As reported in an accompanying article, John Valley, a geochemist at the University of Wisconsin–Madison, says that the study does not prove that Earth was uninhabitable 4.3 billion years ago. He points out that the effects of each impact would have been short-lived, leaving habitable spells between blasts, and that the impacts would not necessarily have melted the entire surface of the planet. Life could have started multiple times, or persisted in rocks more than 1 kilometer below the oceans, he adds.
The bottom line on this new simulation is that life, in its earliest incarnations, may have been killed off as many as four times during the Hadean. Existing oceans would have repeatedly boiled away into steam as a result of large collisions as late as about 4 billion years ago (now that would be real global warming). So now, when asked when life on Earth began, the proper reply is to ask “which time?” Perhaps more troubling is to ask if this time, our time, is the last time life had to start anew on planet Earth?
It is well known that there have been several large extinction events since life drug itself out of the oceans and laid claim to Earth's continents. Best known, of course, is the death of the dinosaurs 66 million years ago—a calamity for the dinosaurs but a happy occurrence for us mammals. Another new study suggests that timing is everything when it comes to extinction causing asteroid collisions.
Stephen Brusatte, a palaeontologist at the University of Edinburgh, and his colleagues describe a new take on the famous extinction in Biological Reviews. They claim that, just before a large asteroid slammed into the Earth 66 million years ago, the diversity of plant-eating dinosaur species declined slightly. That minor shift may have been enough to doom all dinosaurs when the bolide hit. The already stressed populations of plant eaters died off. No plant eaters, no meat eaters, no dinosaurs.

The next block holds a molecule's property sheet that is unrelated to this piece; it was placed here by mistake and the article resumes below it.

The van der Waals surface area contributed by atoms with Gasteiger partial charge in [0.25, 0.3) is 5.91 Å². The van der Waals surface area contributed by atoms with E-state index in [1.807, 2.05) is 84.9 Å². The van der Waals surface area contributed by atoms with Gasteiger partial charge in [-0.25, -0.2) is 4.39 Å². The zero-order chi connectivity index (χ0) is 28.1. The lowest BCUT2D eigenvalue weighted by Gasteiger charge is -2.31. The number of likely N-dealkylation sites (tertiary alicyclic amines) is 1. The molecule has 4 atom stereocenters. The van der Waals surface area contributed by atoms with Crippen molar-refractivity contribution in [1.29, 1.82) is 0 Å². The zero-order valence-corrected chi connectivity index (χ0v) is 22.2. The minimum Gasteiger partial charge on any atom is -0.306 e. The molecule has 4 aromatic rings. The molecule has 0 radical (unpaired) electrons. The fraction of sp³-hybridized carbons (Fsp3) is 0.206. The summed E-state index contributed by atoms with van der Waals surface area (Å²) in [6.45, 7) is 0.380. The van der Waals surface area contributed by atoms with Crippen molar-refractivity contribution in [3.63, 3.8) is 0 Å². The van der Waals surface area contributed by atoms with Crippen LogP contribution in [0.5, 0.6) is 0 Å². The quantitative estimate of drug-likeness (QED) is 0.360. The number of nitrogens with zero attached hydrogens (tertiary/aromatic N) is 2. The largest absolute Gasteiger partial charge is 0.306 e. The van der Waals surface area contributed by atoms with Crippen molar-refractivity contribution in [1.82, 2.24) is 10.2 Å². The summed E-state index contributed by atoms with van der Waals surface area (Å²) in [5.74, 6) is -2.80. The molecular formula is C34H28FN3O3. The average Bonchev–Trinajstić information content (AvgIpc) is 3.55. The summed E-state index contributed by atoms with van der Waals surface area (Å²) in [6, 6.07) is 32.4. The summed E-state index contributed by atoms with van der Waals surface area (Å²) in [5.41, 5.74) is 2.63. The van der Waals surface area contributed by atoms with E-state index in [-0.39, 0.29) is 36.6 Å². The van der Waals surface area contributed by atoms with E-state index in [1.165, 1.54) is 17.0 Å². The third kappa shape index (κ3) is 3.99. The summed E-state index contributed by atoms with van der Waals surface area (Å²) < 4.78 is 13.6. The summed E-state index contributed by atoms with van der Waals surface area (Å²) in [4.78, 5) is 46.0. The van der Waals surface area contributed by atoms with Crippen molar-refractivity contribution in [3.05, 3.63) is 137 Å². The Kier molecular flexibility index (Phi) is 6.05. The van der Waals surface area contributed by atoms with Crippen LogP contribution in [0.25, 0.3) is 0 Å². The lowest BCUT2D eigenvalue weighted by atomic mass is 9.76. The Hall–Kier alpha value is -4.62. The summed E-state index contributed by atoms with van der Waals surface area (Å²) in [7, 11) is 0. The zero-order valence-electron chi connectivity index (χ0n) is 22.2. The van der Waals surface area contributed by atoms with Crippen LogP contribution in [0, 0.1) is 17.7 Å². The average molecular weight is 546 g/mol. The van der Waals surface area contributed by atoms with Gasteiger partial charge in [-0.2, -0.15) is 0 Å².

A bit of global cooling and an asteroid, and it's no more dinosaurs.
Bad luck, old boy. Though scientists say that it was definitely the asteroid that finished off the dinosaurs it was a colder shift in climate that made them vulnerable. That's right, without climate change—in this case global cooling—we might have dinosaurs walking the planet today, and humanity may not have evolved. “The asteroid hit at a particularly bad time,” says Brusatte, lead author of the paper. “If it had hit a few million years earlier or later, dinosaurs probably would have been much better equipped to survive.”
Of course, we mammals didn't let a good extinction event go to waste. Just remember that it was a combination of a colder climate and cosmic bad luck that did the dinosaurs in, giving us a shot at the ecological big time. When someone starts blathering on about climate change you should also remember that the Pleistocene Ice Age is an anomalously cold time for our planet. If anything, a bit of global warming would probably improve conditions for life here on Earth. What should we do? Keep an eye out for asteroids and think warm thoughts.
Be safe, enjoy the interglacial and stay skeptical.